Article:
Tulare County Library branches in Lindsay, Exeter help people begin the citizenship process


TULARE COUNTY – Not everyone would link citizenship and library services together, but that is exactly what the Tulare County Library is doing at their branches. Thanks to a program of the California Library Association supported by the Library Services and Technology Act Tulare County libraries were able to gather a Book to Action grant available to libraries and other nonprofits.

“It’s a great program and as far as grants go its’ really easy to apply…the hardest part is finding the partner,” librarian Jonathan Waltmire said.

The grant encourages libraries to partner with a service to help create action in their communities, while also highlighting the topic with an issue specific book. According to Waltmire the Tulare County Library has partnered with the United States Immigration and Citizenship Services (USICS). Waltmire pointed out that the topic emphasized their citizenship topic with two books; Diane Guerrero’s In the Country We Love and Tim Z. Hernandez’s All They Will Call You.

According to each book’s synopsis, Diane Guerrero, a primary actress staring in Orange Is the New Black and Jane the Virgin presents her personal story of the real plight of undocumented immigrants in this country. She was just 14 years old on the day her parents were detained and deported while she was at school. Born in the US, Guerrero was able to remain in the country and continue her education, depending on the kindness of family friends who took her in and helped her build a life and a successful acting career for herself, without the support system of her family.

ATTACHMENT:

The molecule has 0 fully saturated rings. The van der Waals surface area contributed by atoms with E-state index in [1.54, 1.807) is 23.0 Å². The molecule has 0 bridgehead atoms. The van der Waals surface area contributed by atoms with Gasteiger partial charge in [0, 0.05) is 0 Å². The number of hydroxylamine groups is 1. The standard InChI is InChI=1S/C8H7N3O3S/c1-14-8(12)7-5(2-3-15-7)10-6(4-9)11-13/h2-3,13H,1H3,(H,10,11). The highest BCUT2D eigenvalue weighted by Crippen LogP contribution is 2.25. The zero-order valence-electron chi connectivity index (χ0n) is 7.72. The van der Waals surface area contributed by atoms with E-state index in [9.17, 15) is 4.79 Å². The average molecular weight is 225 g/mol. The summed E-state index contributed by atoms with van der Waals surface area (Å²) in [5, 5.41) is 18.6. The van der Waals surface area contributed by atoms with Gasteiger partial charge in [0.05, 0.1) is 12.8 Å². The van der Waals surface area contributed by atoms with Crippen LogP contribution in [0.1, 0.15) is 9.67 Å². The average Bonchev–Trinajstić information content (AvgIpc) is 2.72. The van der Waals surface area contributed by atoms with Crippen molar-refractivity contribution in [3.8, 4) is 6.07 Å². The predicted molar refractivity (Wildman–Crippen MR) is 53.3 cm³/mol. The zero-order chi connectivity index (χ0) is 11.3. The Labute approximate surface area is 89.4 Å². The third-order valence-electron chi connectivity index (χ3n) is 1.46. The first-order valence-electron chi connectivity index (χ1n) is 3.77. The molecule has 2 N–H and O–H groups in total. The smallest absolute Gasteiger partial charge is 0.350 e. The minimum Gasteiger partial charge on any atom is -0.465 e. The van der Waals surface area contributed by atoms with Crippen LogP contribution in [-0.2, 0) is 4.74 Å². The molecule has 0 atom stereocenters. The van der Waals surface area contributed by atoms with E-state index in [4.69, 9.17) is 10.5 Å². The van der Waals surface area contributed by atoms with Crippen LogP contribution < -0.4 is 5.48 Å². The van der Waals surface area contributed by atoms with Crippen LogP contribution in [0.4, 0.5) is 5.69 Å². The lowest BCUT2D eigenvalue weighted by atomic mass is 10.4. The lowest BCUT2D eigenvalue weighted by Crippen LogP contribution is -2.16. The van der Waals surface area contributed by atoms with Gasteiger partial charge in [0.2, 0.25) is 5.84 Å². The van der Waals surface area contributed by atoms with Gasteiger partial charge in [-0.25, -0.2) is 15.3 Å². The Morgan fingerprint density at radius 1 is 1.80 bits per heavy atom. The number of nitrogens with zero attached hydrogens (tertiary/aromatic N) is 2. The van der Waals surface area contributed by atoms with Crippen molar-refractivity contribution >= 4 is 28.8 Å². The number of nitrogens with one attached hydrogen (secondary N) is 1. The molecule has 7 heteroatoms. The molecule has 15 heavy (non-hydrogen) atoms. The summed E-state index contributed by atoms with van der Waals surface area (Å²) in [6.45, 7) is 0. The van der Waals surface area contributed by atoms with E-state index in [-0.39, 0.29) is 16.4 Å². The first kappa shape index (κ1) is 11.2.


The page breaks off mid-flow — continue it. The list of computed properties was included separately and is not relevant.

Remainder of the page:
All They Will Call You is the harrowing account of “the worst airplane disaster in California’s history,” which claimed the lives of thirty-two passengers, including twenty-eight Mexican citizens—farmworkers who were being deported by the U.S. government. Outraged that media reports omitted only the names of the Mexican passengers, American folk icon Woody Guthrie penned a poem that went on to become one of the most important protest songs of the twentieth century, “Plane Wreck at Los Gatos (Deportee).” It was an attempt to restore the dignity of the anonymous lives whose unidentified remains were buried in an unmarked mass grave in California’s Central Valley.

Combining years of painstaking investigative research and masterful storytelling, award-winning author Tim Z. Hernandez weaves a captivating narrative from testimony, historical records, and eyewitness accounts, reconstructing the incident and the lives behind the legendary song. This singularly original account pushes narrative boundaries, while challenging perceptions of what it means to be an immigrant in America, but more importantly, it renders intimate portraits of the individual souls who, despite social status, race, or nationality, shared a common fate one frigid morning in January 1948.

The libraries around Tulare County have already been hosting some of these events, and they have been relatively well attended. According to Veronica Casanova, library aide of the Exeter branch, this is the first time in her three years in the system that the library has done this. She added that Farmersville’s branch had a total of 20 attendants. But Casanova also said that presenters are there for information only. They will not be helping fill out paperwork, instead they will be more of a referral source telling them where to go to being the citizenship process.

Presenters will be at Lindsay on April 25 from 6 p.m. to 7 p.m. while presenters will be in Woodlake on May 2 and Exeter on May 3 from 2 p.m. to 3 p.m.

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